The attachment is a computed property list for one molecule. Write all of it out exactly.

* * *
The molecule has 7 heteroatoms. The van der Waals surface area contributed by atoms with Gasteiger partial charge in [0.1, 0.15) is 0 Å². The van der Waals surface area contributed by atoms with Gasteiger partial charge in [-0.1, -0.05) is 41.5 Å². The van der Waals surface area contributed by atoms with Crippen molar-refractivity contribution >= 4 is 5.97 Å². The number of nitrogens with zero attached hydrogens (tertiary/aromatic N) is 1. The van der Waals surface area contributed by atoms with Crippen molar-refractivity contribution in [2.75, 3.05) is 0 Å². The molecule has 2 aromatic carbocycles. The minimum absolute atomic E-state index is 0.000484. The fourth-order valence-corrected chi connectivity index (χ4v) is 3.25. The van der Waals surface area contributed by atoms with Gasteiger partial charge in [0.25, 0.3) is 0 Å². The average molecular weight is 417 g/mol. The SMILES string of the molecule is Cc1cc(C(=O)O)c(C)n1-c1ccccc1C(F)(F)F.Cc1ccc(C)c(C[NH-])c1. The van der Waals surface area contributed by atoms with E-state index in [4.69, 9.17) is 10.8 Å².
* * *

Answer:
The molecule has 7 heteroatoms. The van der Waals surface area contributed by atoms with Gasteiger partial charge in [0.1, 0.15) is 0 Å². The van der Waals surface area contributed by atoms with Gasteiger partial charge in [-0.1, -0.05) is 41.5 Å². The van der Waals surface area contributed by atoms with Crippen molar-refractivity contribution >= 4 is 5.97 Å². The number of nitrogens with zero attached hydrogens (tertiary/aromatic N) is 1. The van der Waals surface area contributed by atoms with Crippen molar-refractivity contribution in [2.75, 3.05) is 0 Å². The molecule has 2 aromatic carbocycles. The minimum absolute atomic E-state index is 0.000484. The fourth-order valence-corrected chi connectivity index (χ4v) is 3.25. The van der Waals surface area contributed by atoms with Gasteiger partial charge in [0.25, 0.3) is 0 Å². The average molecular weight is 417 g/mol. The SMILES string of the molecule is Cc1cc(C(=O)O)c(C)n1-c1ccccc1C(F)(F)F.Cc1ccc(C)c(C[NH-])c1. The van der Waals surface area contributed by atoms with E-state index in [4.69, 9.17) is 10.8 Å².